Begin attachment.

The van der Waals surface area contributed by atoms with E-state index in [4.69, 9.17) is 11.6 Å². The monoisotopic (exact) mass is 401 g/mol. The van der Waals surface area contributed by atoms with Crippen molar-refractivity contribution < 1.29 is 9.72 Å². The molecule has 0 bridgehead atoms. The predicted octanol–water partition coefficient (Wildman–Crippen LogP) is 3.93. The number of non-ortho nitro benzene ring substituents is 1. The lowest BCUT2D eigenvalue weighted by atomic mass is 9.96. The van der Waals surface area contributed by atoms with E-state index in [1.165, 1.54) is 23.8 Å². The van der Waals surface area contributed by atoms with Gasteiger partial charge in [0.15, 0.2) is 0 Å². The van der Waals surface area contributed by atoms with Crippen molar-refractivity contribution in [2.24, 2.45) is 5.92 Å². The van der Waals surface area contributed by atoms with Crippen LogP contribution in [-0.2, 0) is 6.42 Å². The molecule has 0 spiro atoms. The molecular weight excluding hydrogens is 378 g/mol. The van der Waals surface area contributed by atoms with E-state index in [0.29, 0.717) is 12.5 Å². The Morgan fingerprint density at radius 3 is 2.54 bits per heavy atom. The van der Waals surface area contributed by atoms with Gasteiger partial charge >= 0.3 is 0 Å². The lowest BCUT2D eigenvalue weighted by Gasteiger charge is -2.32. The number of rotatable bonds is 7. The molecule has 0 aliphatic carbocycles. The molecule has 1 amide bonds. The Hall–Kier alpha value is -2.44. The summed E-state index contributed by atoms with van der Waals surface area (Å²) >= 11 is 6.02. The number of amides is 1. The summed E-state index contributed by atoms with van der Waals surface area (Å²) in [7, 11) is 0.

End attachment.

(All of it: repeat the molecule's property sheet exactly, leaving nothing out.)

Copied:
The van der Waals surface area contributed by atoms with E-state index in [4.69, 9.17) is 11.6 Å². The monoisotopic (exact) mass is 401 g/mol. The van der Waals surface area contributed by atoms with Crippen molar-refractivity contribution < 1.29 is 9.72 Å². The molecule has 0 bridgehead atoms. The predicted octanol–water partition coefficient (Wildman–Crippen LogP) is 3.93. The number of non-ortho nitro benzene ring substituents is 1. The lowest BCUT2D eigenvalue weighted by atomic mass is 9.96. The van der Waals surface area contributed by atoms with E-state index in [1.165, 1.54) is 23.8 Å². The van der Waals surface area contributed by atoms with Gasteiger partial charge in [0.15, 0.2) is 0 Å². The van der Waals surface area contributed by atoms with Crippen molar-refractivity contribution in [2.24, 2.45) is 5.92 Å². The van der Waals surface area contributed by atoms with Crippen LogP contribution in [-0.2, 0) is 6.42 Å². The molecule has 0 spiro atoms. The molecular weight excluding hydrogens is 378 g/mol. The van der Waals surface area contributed by atoms with E-state index in [0.29, 0.717) is 12.5 Å². The Morgan fingerprint density at radius 3 is 2.54 bits per heavy atom. The van der Waals surface area contributed by atoms with Gasteiger partial charge >= 0.3 is 0 Å². The lowest BCUT2D eigenvalue weighted by Gasteiger charge is -2.32. The number of rotatable bonds is 7. The molecule has 0 aliphatic carbocycles. The molecule has 1 amide bonds. The Hall–Kier alpha value is -2.44. The summed E-state index contributed by atoms with van der Waals surface area (Å²) >= 11 is 6.02. The number of amides is 1. The summed E-state index contributed by atoms with van der Waals surface area (Å²) in [7, 11) is 0.